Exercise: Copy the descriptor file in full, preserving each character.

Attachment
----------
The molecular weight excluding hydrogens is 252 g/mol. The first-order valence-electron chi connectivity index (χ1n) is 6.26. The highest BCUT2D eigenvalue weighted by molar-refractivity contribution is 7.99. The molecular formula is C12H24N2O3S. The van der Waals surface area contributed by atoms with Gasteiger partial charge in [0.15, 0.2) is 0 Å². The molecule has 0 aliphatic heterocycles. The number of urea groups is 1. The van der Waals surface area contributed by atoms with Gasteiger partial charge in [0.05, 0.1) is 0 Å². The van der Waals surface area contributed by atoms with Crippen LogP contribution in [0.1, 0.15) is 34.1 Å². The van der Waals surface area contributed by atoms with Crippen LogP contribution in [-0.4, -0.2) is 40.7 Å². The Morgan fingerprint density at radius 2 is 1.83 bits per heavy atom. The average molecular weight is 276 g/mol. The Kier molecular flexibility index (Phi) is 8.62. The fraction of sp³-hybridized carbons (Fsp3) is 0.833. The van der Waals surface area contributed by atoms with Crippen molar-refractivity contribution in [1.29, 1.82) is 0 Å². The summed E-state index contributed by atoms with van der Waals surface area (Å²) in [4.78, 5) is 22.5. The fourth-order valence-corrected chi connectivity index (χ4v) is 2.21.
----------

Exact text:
The molecular weight excluding hydrogens is 252 g/mol. The first-order valence-electron chi connectivity index (χ1n) is 6.26. The highest BCUT2D eigenvalue weighted by molar-refractivity contribution is 7.99. The molecular formula is C12H24N2O3S. The van der Waals surface area contributed by atoms with Gasteiger partial charge in [0.15, 0.2) is 0 Å². The molecule has 0 aliphatic heterocycles. The number of urea groups is 1. The van der Waals surface area contributed by atoms with Gasteiger partial charge in [0.05, 0.1) is 0 Å². The van der Waals surface area contributed by atoms with Crippen LogP contribution in [0.1, 0.15) is 34.1 Å². The van der Waals surface area contributed by atoms with Crippen LogP contribution in [-0.4, -0.2) is 40.7 Å². The Morgan fingerprint density at radius 2 is 1.83 bits per heavy atom. The average molecular weight is 276 g/mol. The Kier molecular flexibility index (Phi) is 8.62. The fraction of sp³-hybridized carbons (Fsp3) is 0.833. The van der Waals surface area contributed by atoms with Crippen molar-refractivity contribution in [1.29, 1.82) is 0 Å². The summed E-state index contributed by atoms with van der Waals surface area (Å²) in [4.78, 5) is 22.5. The fourth-order valence-corrected chi connectivity index (χ4v) is 2.21.